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Ulverscroft Priory Ruins and Priory Farmhouse and Outbuildings, Ulverscroft

Description: Ulverscroft Priory Ruins and Priory Farmhouse and Outbuildings

Grade: I
Date Listed: 1 June 1966
English Heritage Building ID: 189188

OS Grid Reference: SK5012312710
OS Grid Coordinates: 450123, 312710
Latitude/Longitude: 52.7097, -1.2595

Location: Ulverscroft, Leicestershire LE67 9PB

Locality: Ulverscroft
Local Authority: Charnwood Borough Council
County: Leicestershire
Country: England
Postcode: LE67 9PB

Incorrect location/postcode? Submit a correction!

There is also a scheduled monument, Ulverscroft Priory, Moat and Three Fishponds, at the same location as this building or very close to it. This may be related in some way or possibly a different name for the same structure.

Explore more of the area around Ulverscroft, Leicestershire at Explore Britain.

Listing Text

SK 51 SW
Ulverscroft Priory Ruins and
3/132 Priory Farmhouse and

Ruins of church of C13 and later together with house and outbuildings of C13
and later. Granite and slate rubble stone with some red brick walling and
dressings and Swithland slate and corrugated roofs. Part of the Priory
buildings and the Prior's lodging are now the farmhouse and many of the
medieval portions are incorpated in later farm buildings or are other
Priory buildings used as farm buildings. The house forms part of one
side of a quadrangle on the S. side of the church ruins. The quadrangle
is largely of farm buildings some being lean-to against the S. wall of
the church, those on the W. side being converted from monastic buildings.
The ruins of the church consist of C14 W. tower of 3 stages with ashlar
quoins, 4 bell openings and remains of 2 clasping buttresses. Large W.
window frame. There are low fragmentary remains of the N. side of the
nave, N. aisle and chancel with fragments of medieval tiles in the N.E.
of the chancel. Part remains of the C13 nave S. wall with the lower
courses of the clerestory windows and S. door. 2 partly blocked C14 chancel
windows remain with carved quatrefoils in blank frieze on jambs and
fragments of tracery. There are the remains also of the Sedilia and
Piscina niches. To S. of tower a range of 2 barns, the first of 2 bays
with single purlin roof and central truss, the second, the C13 guest house
of 4 bays with double purlin roof, 1 truss with arched braces to collar,
others with tie beams, and some curved wind braces. Blocked window frame
with hood mould and label stops to rear. Close studding in N. end gable.
To S. of this barn the walling of C15 refectory with 2 window frames and
fragments of tracery. To E. of this a gateway, buttress and then the house
enclosing the C13 and C15 parlour with Prior's lodging over. The front
of this faces S: large gable to left projecting forwards with C19 gable
of brick with Swithland slate roof. Various ridge, side and end stacks.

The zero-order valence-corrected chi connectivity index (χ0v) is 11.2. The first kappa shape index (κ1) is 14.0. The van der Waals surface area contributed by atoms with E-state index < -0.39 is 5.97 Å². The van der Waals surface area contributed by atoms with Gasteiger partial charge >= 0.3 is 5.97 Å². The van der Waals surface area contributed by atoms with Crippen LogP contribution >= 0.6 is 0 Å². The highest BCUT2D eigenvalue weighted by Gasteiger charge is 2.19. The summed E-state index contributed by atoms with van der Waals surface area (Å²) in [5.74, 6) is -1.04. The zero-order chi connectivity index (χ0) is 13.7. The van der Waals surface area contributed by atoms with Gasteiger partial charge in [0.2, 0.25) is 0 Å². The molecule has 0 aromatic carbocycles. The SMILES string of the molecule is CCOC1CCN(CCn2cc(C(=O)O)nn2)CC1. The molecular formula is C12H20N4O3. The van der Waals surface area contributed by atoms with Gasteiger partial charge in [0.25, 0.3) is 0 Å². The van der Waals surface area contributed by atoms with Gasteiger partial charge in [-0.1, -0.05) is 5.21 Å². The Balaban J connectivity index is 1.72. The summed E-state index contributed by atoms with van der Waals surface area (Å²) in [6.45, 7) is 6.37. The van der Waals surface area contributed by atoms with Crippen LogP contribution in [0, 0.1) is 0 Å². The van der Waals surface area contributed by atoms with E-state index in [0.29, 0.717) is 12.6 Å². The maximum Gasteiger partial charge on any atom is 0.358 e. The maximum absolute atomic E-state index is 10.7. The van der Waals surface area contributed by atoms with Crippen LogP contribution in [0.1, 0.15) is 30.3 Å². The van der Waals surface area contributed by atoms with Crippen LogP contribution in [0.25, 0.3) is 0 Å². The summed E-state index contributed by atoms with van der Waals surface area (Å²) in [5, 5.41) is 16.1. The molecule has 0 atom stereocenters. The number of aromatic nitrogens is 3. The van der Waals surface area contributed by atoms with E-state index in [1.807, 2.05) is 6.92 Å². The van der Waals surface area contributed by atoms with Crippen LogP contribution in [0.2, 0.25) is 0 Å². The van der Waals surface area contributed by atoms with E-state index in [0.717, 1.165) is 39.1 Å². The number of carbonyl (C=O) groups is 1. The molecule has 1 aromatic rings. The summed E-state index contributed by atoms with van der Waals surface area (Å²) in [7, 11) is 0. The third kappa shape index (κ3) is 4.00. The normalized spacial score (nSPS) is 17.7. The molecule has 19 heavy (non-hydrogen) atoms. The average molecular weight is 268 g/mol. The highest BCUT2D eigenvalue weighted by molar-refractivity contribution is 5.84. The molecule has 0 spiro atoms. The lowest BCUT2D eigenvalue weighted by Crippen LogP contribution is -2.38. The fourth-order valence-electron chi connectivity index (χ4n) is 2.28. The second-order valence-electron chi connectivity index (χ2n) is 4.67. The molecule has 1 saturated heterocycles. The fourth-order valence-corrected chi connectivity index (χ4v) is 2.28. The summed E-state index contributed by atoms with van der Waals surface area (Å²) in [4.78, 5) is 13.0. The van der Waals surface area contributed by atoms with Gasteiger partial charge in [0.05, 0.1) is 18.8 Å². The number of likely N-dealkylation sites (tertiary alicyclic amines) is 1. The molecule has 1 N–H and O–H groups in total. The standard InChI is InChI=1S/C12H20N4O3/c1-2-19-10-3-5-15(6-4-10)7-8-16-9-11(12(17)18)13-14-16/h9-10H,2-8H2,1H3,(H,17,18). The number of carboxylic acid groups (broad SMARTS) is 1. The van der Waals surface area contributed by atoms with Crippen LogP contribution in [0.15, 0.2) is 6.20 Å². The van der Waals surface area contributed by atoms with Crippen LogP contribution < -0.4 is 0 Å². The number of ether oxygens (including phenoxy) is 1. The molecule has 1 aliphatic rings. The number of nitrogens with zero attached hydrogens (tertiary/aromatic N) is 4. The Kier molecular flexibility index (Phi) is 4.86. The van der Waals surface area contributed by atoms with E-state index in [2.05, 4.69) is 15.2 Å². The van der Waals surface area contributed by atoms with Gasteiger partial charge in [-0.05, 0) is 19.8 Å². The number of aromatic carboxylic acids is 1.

3 storeys of 3 windows. 2-light casements with cambered lintels on 2nd
floor. On 1st floor a blocked 2-light stone mullion window either side a
similar 3-light window with cusped heads and brick lintel. Below a
doorway to left with cambered lintel, wooden frame and door. In the centre
a 4-light mullion window with cusped heads and heavy central jamb. To
extreme left and right a buttress with set-offs. On gables return a part
stone, part brick projecting stack in angle. In section to right a 2nd
floor 3-light casement and ground floor blocked door. Extending from
right end a lower wing, probably C18, with right end of roof hipped and
central ridge stack. 2 storeys of 2 2-light casements with 3-light and 2-light
to ground floor. Cambered lintels. On right end a C20 glazed door and
window in single frame with 2-light over. Chamfered beams inside. The
rear facing the quadrangle has mainly C19 2 and 3-light casements and doors
with a stone pointed arch window on centre right 1st floor. Inside on
ground floor the former parlour with moulded ceiling beams, and C15 stone
fireplace with Tudor arch and carved spandrels. Remains of close studding,
blocked doorways. To N.E. of house a 1 storey outbuilding of rubble
stone with brick dressings and corrugated roof. Door and 3 bull's eye
windows. Similar range of outbuildings leans onto S. wall of church.
This priory of the Augustinian Order was founded in the reign of Henry II
by Robert, Earl of Leicester. It became a house of Austin Canons in reign
of Edward II and provided an important lodging post for travellers. Dissolved
in 1539. 'This most conspicuous monastic ruin in Leicestershire' (Pevsner)
is set in a valley of meadows, and the remains extensive and impressive.
Scheduled ancient monument.

Listing NGR: SK5012312710

This text is a legacy record and has not been updated since the building was originally listed. Details of the building may have changed in the intervening time. You should not rely on this listing as an accurate description of the building.

Source: English Heritage

Listed building text is © Crown Copyright. Reproduced under licence.